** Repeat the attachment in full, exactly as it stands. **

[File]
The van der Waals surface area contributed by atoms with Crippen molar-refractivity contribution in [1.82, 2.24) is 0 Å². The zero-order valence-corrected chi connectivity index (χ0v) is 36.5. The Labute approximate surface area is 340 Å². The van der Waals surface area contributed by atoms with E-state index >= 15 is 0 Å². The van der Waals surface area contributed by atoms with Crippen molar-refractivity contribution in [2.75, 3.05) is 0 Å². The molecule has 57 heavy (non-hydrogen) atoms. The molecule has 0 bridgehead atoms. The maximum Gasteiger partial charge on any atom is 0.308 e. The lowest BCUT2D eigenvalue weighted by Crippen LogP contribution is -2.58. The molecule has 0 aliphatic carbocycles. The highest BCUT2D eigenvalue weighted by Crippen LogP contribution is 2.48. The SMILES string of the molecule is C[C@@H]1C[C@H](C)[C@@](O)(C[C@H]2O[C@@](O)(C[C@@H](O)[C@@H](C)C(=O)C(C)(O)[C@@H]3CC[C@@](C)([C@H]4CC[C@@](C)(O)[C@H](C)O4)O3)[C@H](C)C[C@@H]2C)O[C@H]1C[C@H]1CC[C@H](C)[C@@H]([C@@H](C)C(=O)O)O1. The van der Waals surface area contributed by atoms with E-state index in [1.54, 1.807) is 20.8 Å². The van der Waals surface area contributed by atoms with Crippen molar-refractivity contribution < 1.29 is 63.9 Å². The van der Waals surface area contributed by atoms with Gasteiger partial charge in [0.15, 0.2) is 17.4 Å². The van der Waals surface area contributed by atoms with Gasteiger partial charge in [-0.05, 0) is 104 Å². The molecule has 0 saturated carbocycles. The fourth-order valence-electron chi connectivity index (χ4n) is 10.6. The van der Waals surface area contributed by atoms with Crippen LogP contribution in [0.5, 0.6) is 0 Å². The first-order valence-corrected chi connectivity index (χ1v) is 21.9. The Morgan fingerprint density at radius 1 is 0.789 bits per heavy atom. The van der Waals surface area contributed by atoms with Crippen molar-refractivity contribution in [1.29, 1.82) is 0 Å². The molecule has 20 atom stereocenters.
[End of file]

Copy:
The van der Waals surface area contributed by atoms with Crippen molar-refractivity contribution in [1.82, 2.24) is 0 Å². The zero-order valence-corrected chi connectivity index (χ0v) is 36.5. The Labute approximate surface area is 340 Å². The van der Waals surface area contributed by atoms with E-state index >= 15 is 0 Å². The van der Waals surface area contributed by atoms with Crippen molar-refractivity contribution in [2.75, 3.05) is 0 Å². The molecule has 57 heavy (non-hydrogen) atoms. The molecule has 0 bridgehead atoms. The maximum Gasteiger partial charge on any atom is 0.308 e. The lowest BCUT2D eigenvalue weighted by Crippen LogP contribution is -2.58. The molecule has 0 aliphatic carbocycles. The highest BCUT2D eigenvalue weighted by Crippen LogP contribution is 2.48. The SMILES string of the molecule is C[C@@H]1C[C@H](C)[C@@](O)(C[C@H]2O[C@@](O)(C[C@@H](O)[C@@H](C)C(=O)C(C)(O)[C@@H]3CC[C@@](C)([C@H]4CC[C@@](C)(O)[C@H](C)O4)O3)[C@H](C)C[C@@H]2C)O[C@H]1C[C@H]1CC[C@H](C)[C@@H]([C@@H](C)C(=O)O)O1. The van der Waals surface area contributed by atoms with E-state index in [1.54, 1.807) is 20.8 Å². The van der Waals surface area contributed by atoms with Crippen molar-refractivity contribution < 1.29 is 63.9 Å². The van der Waals surface area contributed by atoms with Gasteiger partial charge in [0.15, 0.2) is 17.4 Å². The van der Waals surface area contributed by atoms with Gasteiger partial charge in [-0.05, 0) is 104 Å². The molecule has 0 saturated carbocycles. The fourth-order valence-electron chi connectivity index (χ4n) is 10.6. The van der Waals surface area contributed by atoms with Crippen LogP contribution in [0.5, 0.6) is 0 Å². The first-order valence-corrected chi connectivity index (χ1v) is 21.9. The Morgan fingerprint density at radius 1 is 0.789 bits per heavy atom. The van der Waals surface area contributed by atoms with Crippen molar-refractivity contribution in [1.29, 1.82) is 0 Å². The molecule has 20 atom stereocenters.